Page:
“Our Deepest Gratitude And Thanks To Our Talented And Inspiring Photo Of The Month Photographers Contributors. —Santa Aguila Foundation – Coastal Care”

The end of the world’s most famous beaches – II ; By Orrin H. Pilkey and J. Andrew G. Cooper


Guaruja-Brazil-Kalafatis. Photo source: © Orrin Pilkey.

By Orrin H. Pilkey, James B. Duke Professor Emeritus of Geology, Nicholas School of the Environment, Duke University, Durham, NC, and J. Andrew G. Cooper, Professor of Coastal Studies, School of Environmental Sciences, University of Ulster, Coleraine, Northern Ireland.

Originally published on: August 1st, 2017

All over the world there are beaches lined with condos, hotels, restaurants and the like, in high-rise buildings (i.e., skyscrapers). Such beaches are generally the nation’s premier tourist areas, important to the local people and the local economy and prime spots for national and international vacationers. The powers that be in most of these places continue high-rise construction and seem oblivious of the sea level rise. They do not recognize that a few decades down the road the recreational beach, the raison d’être for the community’s existence, is forever doomed. We discuss this coming calamity in our book The Last Beach.

Famously, the mayor of Miami Beach, Florida, is one local politician who sees the sea level rise as a threat to the future well-being of his community. He has stated that they are seeking high-end (luxurious) developments to provide an ample tax base for responding to the sea level rise in the future. The nature of the response is unclear at this time although there is talk of raising some of the high-rise buildings to allow storm surge waves to pass under them.

The global problem with high-rise-lined beaches is their inflexibility. Realistically the buildings can’t be moved back. It is far too costly to raise or move hundreds of very large buildings to higher ground. Often, there is no place where buildings can be moved back to safety.

“The global problem with high-rise-lined beaches is their inflexibility. ”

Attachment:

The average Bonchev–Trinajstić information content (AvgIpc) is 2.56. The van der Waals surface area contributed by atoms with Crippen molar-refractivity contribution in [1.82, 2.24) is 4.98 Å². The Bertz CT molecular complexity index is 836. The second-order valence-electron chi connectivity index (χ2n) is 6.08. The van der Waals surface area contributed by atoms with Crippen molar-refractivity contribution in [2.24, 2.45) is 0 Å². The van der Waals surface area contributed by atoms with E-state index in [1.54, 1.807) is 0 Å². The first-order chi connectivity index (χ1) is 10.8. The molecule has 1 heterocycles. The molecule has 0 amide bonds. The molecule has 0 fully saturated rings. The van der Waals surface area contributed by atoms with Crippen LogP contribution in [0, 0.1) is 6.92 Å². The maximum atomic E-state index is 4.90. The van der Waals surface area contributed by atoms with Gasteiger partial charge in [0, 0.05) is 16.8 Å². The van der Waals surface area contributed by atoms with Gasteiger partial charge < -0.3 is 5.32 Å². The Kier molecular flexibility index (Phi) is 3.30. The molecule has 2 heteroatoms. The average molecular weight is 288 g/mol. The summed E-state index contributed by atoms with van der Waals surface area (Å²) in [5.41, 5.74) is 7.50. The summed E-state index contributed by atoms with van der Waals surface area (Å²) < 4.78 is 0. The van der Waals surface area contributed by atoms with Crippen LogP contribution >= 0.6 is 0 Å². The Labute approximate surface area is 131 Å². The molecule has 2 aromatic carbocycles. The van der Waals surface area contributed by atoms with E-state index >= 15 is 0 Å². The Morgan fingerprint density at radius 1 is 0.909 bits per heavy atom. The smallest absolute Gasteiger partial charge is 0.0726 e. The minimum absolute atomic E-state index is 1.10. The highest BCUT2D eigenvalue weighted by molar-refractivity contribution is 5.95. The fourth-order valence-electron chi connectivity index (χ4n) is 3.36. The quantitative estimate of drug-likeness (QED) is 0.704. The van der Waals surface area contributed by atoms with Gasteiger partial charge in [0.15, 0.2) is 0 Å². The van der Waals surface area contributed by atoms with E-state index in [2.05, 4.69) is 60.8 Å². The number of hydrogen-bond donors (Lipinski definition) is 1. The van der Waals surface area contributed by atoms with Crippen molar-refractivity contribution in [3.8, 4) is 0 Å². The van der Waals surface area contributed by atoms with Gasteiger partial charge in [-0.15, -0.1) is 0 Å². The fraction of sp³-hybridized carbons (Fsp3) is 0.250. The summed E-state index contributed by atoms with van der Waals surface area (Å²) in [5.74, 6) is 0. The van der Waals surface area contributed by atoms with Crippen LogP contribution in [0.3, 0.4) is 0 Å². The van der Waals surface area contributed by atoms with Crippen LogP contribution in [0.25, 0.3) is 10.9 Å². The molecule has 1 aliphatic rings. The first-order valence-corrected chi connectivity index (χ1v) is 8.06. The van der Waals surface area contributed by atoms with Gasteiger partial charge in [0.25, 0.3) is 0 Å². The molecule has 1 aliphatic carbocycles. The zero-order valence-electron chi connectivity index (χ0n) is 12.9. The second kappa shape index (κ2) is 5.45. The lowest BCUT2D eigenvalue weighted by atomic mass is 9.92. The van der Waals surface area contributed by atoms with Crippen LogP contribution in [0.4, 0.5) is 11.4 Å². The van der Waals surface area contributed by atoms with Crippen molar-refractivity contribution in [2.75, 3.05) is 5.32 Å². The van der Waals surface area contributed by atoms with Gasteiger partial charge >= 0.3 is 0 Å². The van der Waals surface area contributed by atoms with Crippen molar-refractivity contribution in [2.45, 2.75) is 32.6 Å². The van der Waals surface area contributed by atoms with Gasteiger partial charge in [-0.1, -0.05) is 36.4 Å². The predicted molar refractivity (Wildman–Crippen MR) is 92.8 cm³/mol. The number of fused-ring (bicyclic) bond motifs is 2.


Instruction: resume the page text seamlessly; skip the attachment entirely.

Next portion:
— O. Pilkey & A. Cooper

Most of these heavily developed beach communities are fronted with artificial (nourished) beaches. The problem is that as the level of the sea rises, the beach nourishment sand will become less and less stable and more and more costly. The natural shoreline, unhindered by development, would be thousands of feet back and 2 or 3 feet higher than the shoreline held in place by the nourished beach. Nourished beach lifespans would rapidly decrease to the point that artificial beach construction would no longer be useful or feasible. The buildings would then have to be protected by large seawalls which would, in themselves, increase the rate of artificial beach loss.

Thus, beaches in front of the high rises will be gone. Much of the tourist industry must move elsewhere. Perhaps Cape May, New Jersey, is an example of the problem. The beach disappeared in the early 20th century as a result of placement of a large seawall. The seawall caused the problem there, not sea level rise. For most of the twentieth century, Cape May was without a beach and promenading on the top of the wall was the major beach activity.

Recife, Brazil, is an example of a beach community that has basically given up on the ocean beach but has placed a band of sand behind a large rock revetment for vacationers to feel the sand on their bare feet. Here, beach volleyball pitches have been squeezed in, as well as spaces for sunbathing. These sand pits, however, are a poor substitute for a natural beach–they have none of the protective functions of a beach, they need to be continually maintained, and they act as giant cat litters (and repositories for all sorts of other objectionable trash). This may be the future for all the high-rise-lined beaches.

Where will our main tourist beaches be when these ones disappear? What will become of all of the beach infrastructure when there is no beach? Will we learn a new way of living with beaches that allows us to co-exist? We don’t have a crystal ball, but it is our hope that high-rise-lined beaches will become a thing of the past and that we will find a new way to allow people to enjoy the beach without destroying it.

In celebration of Coastal Care’s 10 years Anniversary, we are republishing an acclaimed selection of the most popular Beach Of the Month contributions.
“Our Deepest Gratitude And Thanks To Our Talented And Inspiring Beach Of The Month Authors Contributors —Santa Aguila Foundation – Coastal Care”